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Joseph Mallord William Turner, Blue Rigi, Sunrise, 1842. Watercolour on paper, 29,7 x 45cm, Tate, Purchased with assistance from the National Heritage Memorial Fund, the Art Fund (with a contribution from the Wolfson Foundation and including generous support from David and Susan Gradel, and from other members of the public through the Save the Blue Rigi appeal) Tate Members and other donors 2007, © Tate, London, 2019

LUCERNE.- The British painter Joseph Mallord William Turner (1775–1851) travelled through Switzerland in search of spectacular motifs. During his travels he visited Lucerne several times in order to study the unique local interplay of light and weather conditions, lake and mountains. The artist first visited Central Switzerland in the year 1802, when tens of thousands of British travellers availed themselves of the brief period of the Peace of Amiens to go on the continent. The impressions of the sea and Alps were of major importance for Turner: here the beauty and the threat of nature culminated to typify the major theme of the sublime, which was central to Romanticism. With the advent of Romanticism, the Alps were no longer just an impediment on the way to the South, but a destination in themselves. At the same time they became a theme in art. Turner filled several sketchbooks with impressions of the rugged mountains. The depictions of the Schöllenenschlucht and the Mer de Glace testify to his interest in weather conditions and the elements in general. For this artist, good weather meant thunder storms and rain showers or at least a veil of mist and a cloudy sky. 

During his annual visits to Lucerne between 1841 and 1844, Turner made sketches of the Rigi massif from his hotel room and took steamboat excursions on Lake Lucerne. Back in his London studio he transposed his sketches into brilliant watercolours and oil paintings. Turner painted the Rigi in various light conditions and colour nuances so often that the art historian who administered his estate, John Ruskin, exclaimed in astonishment: “I cannot tell why he was so fond of the Rigi… “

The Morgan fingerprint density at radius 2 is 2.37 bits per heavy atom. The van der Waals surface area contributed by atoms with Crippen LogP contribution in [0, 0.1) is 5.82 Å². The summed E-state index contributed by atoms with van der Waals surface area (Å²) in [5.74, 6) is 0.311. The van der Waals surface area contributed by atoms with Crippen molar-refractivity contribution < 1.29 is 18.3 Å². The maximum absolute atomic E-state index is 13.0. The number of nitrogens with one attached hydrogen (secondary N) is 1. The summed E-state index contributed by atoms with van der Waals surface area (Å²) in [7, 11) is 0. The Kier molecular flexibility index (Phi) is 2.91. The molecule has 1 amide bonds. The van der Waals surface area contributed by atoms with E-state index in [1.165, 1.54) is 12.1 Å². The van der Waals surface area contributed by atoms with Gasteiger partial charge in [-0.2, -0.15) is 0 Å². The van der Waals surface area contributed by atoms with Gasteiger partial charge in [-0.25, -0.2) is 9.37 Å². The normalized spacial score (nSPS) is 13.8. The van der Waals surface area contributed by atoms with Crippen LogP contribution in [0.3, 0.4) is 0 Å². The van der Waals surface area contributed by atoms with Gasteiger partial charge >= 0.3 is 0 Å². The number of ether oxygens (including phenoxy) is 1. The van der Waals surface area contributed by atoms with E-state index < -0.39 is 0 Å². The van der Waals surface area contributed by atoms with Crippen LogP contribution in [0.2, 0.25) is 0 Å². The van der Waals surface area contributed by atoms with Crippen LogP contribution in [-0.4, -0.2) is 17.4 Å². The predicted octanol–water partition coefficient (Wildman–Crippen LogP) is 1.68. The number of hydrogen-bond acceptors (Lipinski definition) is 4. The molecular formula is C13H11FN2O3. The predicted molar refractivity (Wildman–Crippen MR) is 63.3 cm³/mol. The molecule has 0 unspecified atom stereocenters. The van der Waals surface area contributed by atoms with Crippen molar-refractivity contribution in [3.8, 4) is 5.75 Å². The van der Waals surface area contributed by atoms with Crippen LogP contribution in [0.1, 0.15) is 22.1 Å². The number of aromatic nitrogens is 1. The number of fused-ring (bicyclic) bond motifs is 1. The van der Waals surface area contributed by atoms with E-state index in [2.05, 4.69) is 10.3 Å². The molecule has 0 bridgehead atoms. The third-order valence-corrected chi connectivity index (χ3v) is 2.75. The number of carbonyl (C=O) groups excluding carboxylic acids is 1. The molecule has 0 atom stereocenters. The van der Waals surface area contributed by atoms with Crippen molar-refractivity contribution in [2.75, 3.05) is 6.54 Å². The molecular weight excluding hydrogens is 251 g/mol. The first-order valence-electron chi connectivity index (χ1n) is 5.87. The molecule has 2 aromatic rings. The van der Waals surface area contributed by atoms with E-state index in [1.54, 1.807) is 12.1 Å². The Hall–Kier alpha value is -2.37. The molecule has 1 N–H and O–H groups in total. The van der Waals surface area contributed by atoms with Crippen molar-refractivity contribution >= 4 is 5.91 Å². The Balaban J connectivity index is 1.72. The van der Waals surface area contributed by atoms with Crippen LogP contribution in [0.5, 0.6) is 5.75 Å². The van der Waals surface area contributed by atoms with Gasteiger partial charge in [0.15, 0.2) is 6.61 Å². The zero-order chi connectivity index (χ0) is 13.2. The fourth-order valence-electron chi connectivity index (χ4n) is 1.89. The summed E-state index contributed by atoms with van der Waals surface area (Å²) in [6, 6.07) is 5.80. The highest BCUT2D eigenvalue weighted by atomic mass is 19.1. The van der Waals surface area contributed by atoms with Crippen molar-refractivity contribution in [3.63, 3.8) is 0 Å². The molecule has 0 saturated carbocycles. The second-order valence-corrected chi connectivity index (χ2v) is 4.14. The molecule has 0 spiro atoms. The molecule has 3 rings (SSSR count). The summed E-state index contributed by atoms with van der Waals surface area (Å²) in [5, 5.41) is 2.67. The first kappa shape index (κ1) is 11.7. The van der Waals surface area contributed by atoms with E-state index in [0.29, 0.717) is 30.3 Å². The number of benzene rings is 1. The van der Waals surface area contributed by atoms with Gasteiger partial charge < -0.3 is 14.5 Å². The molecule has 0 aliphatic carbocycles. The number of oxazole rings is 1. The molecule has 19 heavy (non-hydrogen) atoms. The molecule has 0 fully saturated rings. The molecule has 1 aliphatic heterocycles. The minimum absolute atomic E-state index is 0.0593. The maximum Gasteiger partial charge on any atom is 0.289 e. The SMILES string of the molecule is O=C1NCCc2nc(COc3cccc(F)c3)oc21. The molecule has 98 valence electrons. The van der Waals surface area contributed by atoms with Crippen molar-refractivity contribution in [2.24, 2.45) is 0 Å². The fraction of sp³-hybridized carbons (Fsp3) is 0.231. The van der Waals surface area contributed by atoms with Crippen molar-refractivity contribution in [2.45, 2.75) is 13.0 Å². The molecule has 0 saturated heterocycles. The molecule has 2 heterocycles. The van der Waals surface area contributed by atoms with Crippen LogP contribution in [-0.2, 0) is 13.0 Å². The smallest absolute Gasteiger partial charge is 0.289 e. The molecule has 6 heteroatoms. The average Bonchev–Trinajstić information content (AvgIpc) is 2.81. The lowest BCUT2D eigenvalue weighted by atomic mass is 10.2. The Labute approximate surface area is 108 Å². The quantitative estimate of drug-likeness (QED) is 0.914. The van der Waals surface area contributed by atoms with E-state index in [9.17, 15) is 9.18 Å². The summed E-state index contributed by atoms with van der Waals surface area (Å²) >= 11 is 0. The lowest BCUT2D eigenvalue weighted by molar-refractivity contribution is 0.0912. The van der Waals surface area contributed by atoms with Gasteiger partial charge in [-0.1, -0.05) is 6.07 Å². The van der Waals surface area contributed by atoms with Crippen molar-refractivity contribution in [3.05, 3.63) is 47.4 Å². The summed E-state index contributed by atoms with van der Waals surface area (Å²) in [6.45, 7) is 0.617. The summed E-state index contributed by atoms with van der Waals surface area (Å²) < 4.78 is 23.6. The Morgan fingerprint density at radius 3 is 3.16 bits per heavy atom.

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Joseph Mallord William Turner, The Schollen Gorge from the Devil's Bridge. Pass of St Gotthard, 1802, graphite, watercolor and gouache on paper, 47 x 31.4 cm, Tate, accepted by the nation as part of the Turner Bequest 1856, © Tate, London, 2019

Turner was a clever entrepreneur. He set up an exhibition space so as to present his works to potential buyers, and he also did sample studies. With these detailed sketches of Lake Lucerne and the Rigi he hoped to win commissions to further elaborate on the subjects. 

The almost one hundred works on loan from Great Britain and Switzerland include works-on-paper of motifs in Central Switzerland, among them the famous Blue Rigi, Sunrise (1844), the Lucerne Sketchbook, the first oil painting by Turner ever exhibited, and his fascinating later oeuvre. With the exhibition Turner. The Sea and the Alps the Kunstmuseum Lucerne is celebrating the 200th anniversary of the Kunstgesellschaft Luzern, the supporting association of the Kunstmuseum Luzern. Turner visited Lucerne at the very time when the Kunstgesellschaft was being constituted. The foundation of the Kunstgesellschaft Luzern in 1819 by artists and members of the educated middle classes lent expression to the bourgeois need to participate in and shape society. In those same years, tourism also thrived and Central Switzerland exerted a magical attraction on travellers thanks to its countless beauty spots. The nascent tourism also spurred the development of Central Switzerland and stimulated interest in depictions of the Alps, and with it the sale of Turner’s works. 

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Joseph Mallord William Turner, Little Devil’s Bridge, ca. 1806/07, Graphite and watercolour on paper, 18.4 x 26 cm, Accepted by the nation as part of the Turner Bequest 1856 © Tate, London, 2019.

Sun Setting over a Lake

Joseph Mallord William Turner, Sun Setting over a Lake, c.1840, Oil paint on canvas91,1 x 122,6 cm, Accepted by the nation as part of the Turner Bequest 1856, © Tate, London, 2019